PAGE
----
Selling a House In Bad Condition
Selling a house that’s in poor condition can be tricky. Some say do repairs, others say don’t do the repairs, and still others say the house may not be as bad as you feel it is. Let’s try to work through the complexity.
It is true, there are folks whose homes are not as bad as the owners feel they are. Example: There was a couple who initiated a remodel but were unable to finish prior to finding out they were relocating to another state. Their realtor found a solid structure and positive aesthetics which canceled out the negativity of the unfinished remodel. She was able to find an investor who paid cash for the house and finished the work that needed done. All ended well. So, don’t count yourself out until you talk to someone.
When selling a home of any kind, state law requires complete disclosure. You need to educate yourself on every little thing that is wrong with your house, disclosed it and then know what absolutely has to be done. A vast majority of mortgage lenders insist that the house not have structural, health, or safety issues before they will lend money to a buyer. This is if you go the traditional route through a regular real estate agency and general buyer.
If you prefer to not do any work and selling a house in bad condition, the protocol is a bit different. With this scenario, it depends on how much money you’re hoping to get for the home.
Traditional buyers are leery of the ‘as is’ homes unless they come with a home warranty. This means you would be doing the necessary repairs using a licensed, bonded, insured professional who can provide a lifetime warranty on their work.If you’re not willing to invest in the home like that,you would need to significantly lower your price in asking the traditional buyer to take on the risk of the home repairs.It seems many traditional buyers steer clear of these homes.
Investors and wholesalers buy this type of home up fast. They don’t want you to do anything. They advise not to spend a bunch of money on expensive repairs because they won’t give you more for the house,and they can get the repairs done cheaper. They also don’t want your survey or home inspection. They want their own. Sounds pretty win-win. Let’s check out some more pros and cons.
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Selling Investors / Wholesalers Your As – Is Home
- Save money on costly repairs, warranties, remodeling, and staging. Just need to make sure the house is clean and decent.
- Less contingencies in the contract. No home inspection. Less ways for the contract tofall out of escrow. Probably an all-cash offer.
- No inconveniences…showings, appointments, negotiations.
- You will get low-ball offers only. Probably 80% of the value / 50% of escrow.
- Mostly dealing with a pool of investors directly. There won’t be someone on your side helping with the process.
- Your home will definitely bring in less money than comparable homes that have done the work, have manicured lawns, painted, look pretty. Pricing is going to be very important if you want it to sell fast next to these houses. It needs to be at market or even $5000-$10000 below market to entice the buyers.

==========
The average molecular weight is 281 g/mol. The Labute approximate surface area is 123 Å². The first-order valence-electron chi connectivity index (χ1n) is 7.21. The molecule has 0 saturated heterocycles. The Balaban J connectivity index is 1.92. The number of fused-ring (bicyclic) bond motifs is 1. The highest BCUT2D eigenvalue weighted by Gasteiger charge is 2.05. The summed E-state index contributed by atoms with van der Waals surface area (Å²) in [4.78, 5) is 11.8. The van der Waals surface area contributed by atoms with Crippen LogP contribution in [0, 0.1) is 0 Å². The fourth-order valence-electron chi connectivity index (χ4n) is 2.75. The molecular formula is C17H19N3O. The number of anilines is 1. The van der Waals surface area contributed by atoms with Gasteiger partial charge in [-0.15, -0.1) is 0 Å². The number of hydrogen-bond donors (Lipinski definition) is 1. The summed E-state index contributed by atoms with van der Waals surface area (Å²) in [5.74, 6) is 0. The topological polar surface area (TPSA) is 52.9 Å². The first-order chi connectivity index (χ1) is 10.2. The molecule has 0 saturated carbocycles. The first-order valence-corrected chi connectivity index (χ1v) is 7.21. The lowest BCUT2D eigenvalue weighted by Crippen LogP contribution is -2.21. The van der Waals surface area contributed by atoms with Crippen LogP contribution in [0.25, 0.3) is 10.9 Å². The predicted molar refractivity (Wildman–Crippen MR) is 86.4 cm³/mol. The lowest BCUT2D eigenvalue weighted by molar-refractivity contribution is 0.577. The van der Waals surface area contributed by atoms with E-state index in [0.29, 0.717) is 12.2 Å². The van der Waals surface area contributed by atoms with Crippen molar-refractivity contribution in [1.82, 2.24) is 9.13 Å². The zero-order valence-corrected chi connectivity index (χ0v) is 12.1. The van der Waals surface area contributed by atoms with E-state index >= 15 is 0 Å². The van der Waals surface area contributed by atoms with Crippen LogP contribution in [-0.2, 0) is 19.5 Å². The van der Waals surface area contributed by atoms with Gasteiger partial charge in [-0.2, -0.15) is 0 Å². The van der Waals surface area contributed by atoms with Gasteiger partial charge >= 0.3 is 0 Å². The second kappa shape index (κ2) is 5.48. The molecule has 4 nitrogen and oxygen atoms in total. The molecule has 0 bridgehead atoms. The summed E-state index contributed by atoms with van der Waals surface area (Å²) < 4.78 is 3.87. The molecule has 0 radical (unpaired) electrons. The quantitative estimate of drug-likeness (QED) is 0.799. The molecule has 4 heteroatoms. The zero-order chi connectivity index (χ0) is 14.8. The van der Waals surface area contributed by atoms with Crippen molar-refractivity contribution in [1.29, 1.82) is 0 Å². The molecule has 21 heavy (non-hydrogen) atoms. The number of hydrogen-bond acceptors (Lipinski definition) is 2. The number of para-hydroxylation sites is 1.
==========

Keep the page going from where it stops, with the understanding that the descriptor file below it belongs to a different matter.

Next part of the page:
Even investors have homes they turn down. So, if your home is in this type of condition, you may have a very difficult time.
Investors Won’t Invest in These Types of Homes
- Bad layout. If the master bathroom is either in the hallway, or you have to go through the master bedroom to get to the only bathroom in the house. Also, if there is no bathtub in the house.
- Additions. Additions, it is said do not add any valuable square footage to a house as far as selling goes. An example given: Converting a garage to a bedroom. If you give up a garage, most people buying a home would prefer thegarage to the extra bedroom.
- Negative backup. If your backyard goes up against train tracks, power lines, a nightclub, anything that’s not good for a neighborhood.
- Structural issues. Even investors have a problem buying houses with structural issues. They bring structural engineers to check the structure before purchase.
- If there are no good comparables in the neighborhood. It’s too risky for them to try to resell it.
- Same if it’s the biggest house in the entire neighborhood. There would be nothing to compare it to.
Something everyone agreed on, cleanliness. Keep the house, especially the kitchen and bathrooms, clean. Go through with drywall putty and patch any nail holesand such. Take color-matched paint and touch up faded spots on the walls. Brighten up the space, open up the curtains,and turn on lights. Declutter closets and the basement so the place feels big and as if there’s ample storage.
Selling a house is stressful and can be very frustrating even if you don’t do any repairs. It’s important to take care of yourself and have down time where you can get away from it.
Even if your home is in poor condition, someone will find a reason to love it again. Trust and believe.